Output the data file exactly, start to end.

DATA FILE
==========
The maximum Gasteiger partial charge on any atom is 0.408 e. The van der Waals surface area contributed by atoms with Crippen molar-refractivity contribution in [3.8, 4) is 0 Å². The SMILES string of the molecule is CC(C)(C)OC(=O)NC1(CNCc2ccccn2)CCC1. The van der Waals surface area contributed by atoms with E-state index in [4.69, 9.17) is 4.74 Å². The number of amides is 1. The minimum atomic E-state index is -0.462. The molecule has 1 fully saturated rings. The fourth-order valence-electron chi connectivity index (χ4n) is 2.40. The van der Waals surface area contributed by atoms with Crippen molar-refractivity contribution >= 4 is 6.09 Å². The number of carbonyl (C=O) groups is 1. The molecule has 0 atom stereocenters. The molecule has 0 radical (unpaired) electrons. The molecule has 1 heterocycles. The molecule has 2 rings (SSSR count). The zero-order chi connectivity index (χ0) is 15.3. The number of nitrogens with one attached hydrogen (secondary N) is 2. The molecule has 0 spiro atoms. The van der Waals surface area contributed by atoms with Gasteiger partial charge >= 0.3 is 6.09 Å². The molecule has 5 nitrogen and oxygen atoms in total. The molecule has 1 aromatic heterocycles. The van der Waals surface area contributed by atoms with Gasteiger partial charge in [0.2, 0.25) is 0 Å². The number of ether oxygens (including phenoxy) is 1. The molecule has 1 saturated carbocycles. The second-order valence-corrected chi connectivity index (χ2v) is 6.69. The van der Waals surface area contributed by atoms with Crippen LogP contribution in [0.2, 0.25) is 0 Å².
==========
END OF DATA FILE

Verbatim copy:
The maximum Gasteiger partial charge on any atom is 0.408 e. The van der Waals surface area contributed by atoms with Crippen molar-refractivity contribution in [3.8, 4) is 0 Å². The SMILES string of the molecule is CC(C)(C)OC(=O)NC1(CNCc2ccccn2)CCC1. The van der Waals surface area contributed by atoms with E-state index in [4.69, 9.17) is 4.74 Å². The number of amides is 1. The minimum atomic E-state index is -0.462. The molecule has 1 fully saturated rings. The fourth-order valence-electron chi connectivity index (χ4n) is 2.40. The van der Waals surface area contributed by atoms with Crippen molar-refractivity contribution >= 4 is 6.09 Å². The number of carbonyl (C=O) groups is 1. The molecule has 0 atom stereocenters. The molecule has 0 radical (unpaired) electrons. The molecule has 1 heterocycles. The molecule has 2 rings (SSSR count). The zero-order chi connectivity index (χ0) is 15.3. The number of nitrogens with one attached hydrogen (secondary N) is 2. The molecule has 0 spiro atoms. The van der Waals surface area contributed by atoms with Gasteiger partial charge >= 0.3 is 6.09 Å². The molecule has 5 nitrogen and oxygen atoms in total. The molecule has 1 aromatic heterocycles. The van der Waals surface area contributed by atoms with Gasteiger partial charge in [0.2, 0.25) is 0 Å². The number of ether oxygens (including phenoxy) is 1. The molecule has 1 saturated carbocycles. The second-order valence-corrected chi connectivity index (χ2v) is 6.69. The van der Waals surface area contributed by atoms with Crippen LogP contribution in [0.2, 0.25) is 0 Å².